What Is a Remortgage – No Guarantor Loans
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What Is a Remortgage

What Is a Remortgage


Remortgage- What It Is & Why You Should Go for It

At the time of looking for property on sale, most people also look for mortgage deals. The Web can be really useful in providing all information about the various lenders, their principal amount and interest rates at the click of a button. They look at what lenders are offering and compare deals suitable for them with a mortgage calculator. Then they buy the house and start making monthly mortgage payments. However, after sometime, borrowers may feel the need for a remortgaging.


What Is the Meaning of Remortgage?

After a few years of making fixed mortgage payments, many people think of asking their lender for a new deal in place of the existing one. They may even think of changing to a lender charging a lower interest rate. A mortgage runs for many years and it is not necessary that you should stick to paying a higher interest for years. It makes sense to change either your existing deal or your provider for a new one. Many people don’t know that remortgaging is actually done by clever people in order to save money.


What is Remortgaging?

Remortgaging is basically changing your original mortgage deal or your lender. People always want to take advantage of new offers. A remortgage is an excellent way to do that. It actually increases your savings in the long run. You don’t move house when you are remortgaging. You simply take a new mortgage on the same house you’re living in. There are a number of reasons why homeowners would shift:


  • To pay lesser interest from their pocket
  • To protect themselves from a future increase in rates
  • Make repayments that don’t change
  • Raise funds and renovate their home
  • To convert equity in their property to a cash lump sum
  • To consolidate debts


Equity is the difference between the market value of your home and outstanding loan payments thereon. Loan to Value (LTV) is the amount of home loan you’ve taken, calculated as a percentage. The greater the equity you have and lower the Loan to Value (LTV), the cheaper interest rates you can get.


Is it Smart to Remortgage?

Remortgage is a smart way to save thousands of pounds and put it to better use like taking your family on an overseas trip. It’s very common these days to change your existing package for a better one, instead of sticking to the same loan. Gone are the days of people sticking to one lender as if they were loyal to them. Now, you just remortgage. You shop around for the best deals and probably also take advice from a qualified financial expert. This way, you know what you’re getting into and won’t regret your decision later. Some common money-saving reasons  are:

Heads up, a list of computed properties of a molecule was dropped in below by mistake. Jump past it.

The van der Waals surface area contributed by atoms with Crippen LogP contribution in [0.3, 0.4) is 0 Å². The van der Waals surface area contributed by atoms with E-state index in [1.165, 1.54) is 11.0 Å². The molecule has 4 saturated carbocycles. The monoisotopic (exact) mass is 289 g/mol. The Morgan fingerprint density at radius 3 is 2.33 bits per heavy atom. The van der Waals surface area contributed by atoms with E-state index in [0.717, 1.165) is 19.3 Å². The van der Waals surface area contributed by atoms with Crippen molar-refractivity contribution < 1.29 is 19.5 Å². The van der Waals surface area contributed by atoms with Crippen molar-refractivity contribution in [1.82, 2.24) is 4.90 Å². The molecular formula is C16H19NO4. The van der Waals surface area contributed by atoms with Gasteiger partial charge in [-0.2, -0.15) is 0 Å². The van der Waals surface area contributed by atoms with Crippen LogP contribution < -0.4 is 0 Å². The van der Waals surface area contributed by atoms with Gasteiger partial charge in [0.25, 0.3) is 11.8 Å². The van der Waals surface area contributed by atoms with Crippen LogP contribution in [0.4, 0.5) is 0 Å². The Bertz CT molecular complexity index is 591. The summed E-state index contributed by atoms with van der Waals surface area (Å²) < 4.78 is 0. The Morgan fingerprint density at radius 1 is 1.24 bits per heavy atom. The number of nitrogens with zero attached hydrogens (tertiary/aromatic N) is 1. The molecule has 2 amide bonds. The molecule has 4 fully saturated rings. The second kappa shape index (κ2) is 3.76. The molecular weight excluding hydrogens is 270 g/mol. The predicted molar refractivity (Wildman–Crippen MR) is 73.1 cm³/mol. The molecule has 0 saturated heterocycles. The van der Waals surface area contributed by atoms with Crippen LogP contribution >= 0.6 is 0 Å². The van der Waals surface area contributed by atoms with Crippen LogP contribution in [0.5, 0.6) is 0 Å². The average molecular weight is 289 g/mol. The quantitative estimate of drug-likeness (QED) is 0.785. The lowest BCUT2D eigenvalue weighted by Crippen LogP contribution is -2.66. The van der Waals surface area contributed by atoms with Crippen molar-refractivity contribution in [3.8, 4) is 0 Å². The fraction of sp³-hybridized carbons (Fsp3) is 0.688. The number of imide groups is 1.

Interest rates matter!

Usually, when you take out a new mortgage, lenders will attract you with introductory deals. These deals offer a low and fixed interest rate or low tracker interest rate for the first two to five years. A tracker rate moves along with the rise and fall in the Bank of England base rate. When your introductory deal is over, you’ll be moved to the lender’s SRV (Standard Variable Rate) which will usually be higher than most other mortgage deals. Then what you do is look at the market to see whether there’s any deal that can save your money. However, you should bear in mind that if only a small mortgage amount is outstanding, it’s better to pay it off than making a switch.

Being flexible

There’s nothing like flexibility. Remortgage is an excellent option if you want to overpay. For example, you find that your salary has increased and you can afford to pay off the mortgage quicker. Or maybe you wish to switch to a current account offset mortgage because you want to use your savings to reduce the amount of interest. A flexible deal allows you to achieve this.

Consolidating debt

You can also use a remortgage to consolidate debt. Consolidation means borrowing a new loan and using to pay off all the old loans. This is a good option especially if you have many loans that you can’t keep track of. You might end up paying more overall even though mortgage interest rates are lower than those of personal loans or credit cards. It would do good to make a list of your loans in order of priority and start paying them off.


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